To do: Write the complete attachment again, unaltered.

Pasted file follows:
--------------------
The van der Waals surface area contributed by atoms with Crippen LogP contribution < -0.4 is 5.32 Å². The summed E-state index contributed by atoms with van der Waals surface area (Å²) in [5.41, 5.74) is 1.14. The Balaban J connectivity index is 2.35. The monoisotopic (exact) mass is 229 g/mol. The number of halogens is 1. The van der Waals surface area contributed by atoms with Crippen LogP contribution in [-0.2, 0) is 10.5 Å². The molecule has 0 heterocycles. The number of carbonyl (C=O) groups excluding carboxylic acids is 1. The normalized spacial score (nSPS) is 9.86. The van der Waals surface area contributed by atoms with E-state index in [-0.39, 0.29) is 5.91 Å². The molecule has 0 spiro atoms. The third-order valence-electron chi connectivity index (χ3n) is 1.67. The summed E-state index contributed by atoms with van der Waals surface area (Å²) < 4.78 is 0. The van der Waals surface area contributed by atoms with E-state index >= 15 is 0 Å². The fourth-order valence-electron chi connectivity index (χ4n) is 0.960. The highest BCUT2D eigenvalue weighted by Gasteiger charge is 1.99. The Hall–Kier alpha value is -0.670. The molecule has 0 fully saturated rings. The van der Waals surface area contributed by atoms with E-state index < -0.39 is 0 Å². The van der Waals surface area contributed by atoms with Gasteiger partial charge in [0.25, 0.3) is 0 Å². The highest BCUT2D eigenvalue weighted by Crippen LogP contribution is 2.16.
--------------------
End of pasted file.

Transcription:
The van der Waals surface area contributed by atoms with Crippen LogP contribution < -0.4 is 5.32 Å². The summed E-state index contributed by atoms with van der Waals surface area (Å²) in [5.41, 5.74) is 1.14. The Balaban J connectivity index is 2.35. The monoisotopic (exact) mass is 229 g/mol. The number of halogens is 1. The van der Waals surface area contributed by atoms with Crippen LogP contribution in [-0.2, 0) is 10.5 Å². The molecule has 0 heterocycles. The number of carbonyl (C=O) groups excluding carboxylic acids is 1. The normalized spacial score (nSPS) is 9.86. The van der Waals surface area contributed by atoms with E-state index in [-0.39, 0.29) is 5.91 Å². The molecule has 0 spiro atoms. The third-order valence-electron chi connectivity index (χ3n) is 1.67. The summed E-state index contributed by atoms with van der Waals surface area (Å²) < 4.78 is 0. The van der Waals surface area contributed by atoms with E-state index >= 15 is 0 Å². The fourth-order valence-electron chi connectivity index (χ4n) is 0.960. The highest BCUT2D eigenvalue weighted by Gasteiger charge is 1.99. The Hall–Kier alpha value is -0.670. The molecule has 0 fully saturated rings. The van der Waals surface area contributed by atoms with E-state index < -0.39 is 0 Å². The van der Waals surface area contributed by atoms with Gasteiger partial charge in [0.25, 0.3) is 0 Å². The highest BCUT2D eigenvalue weighted by Crippen LogP contribution is 2.16.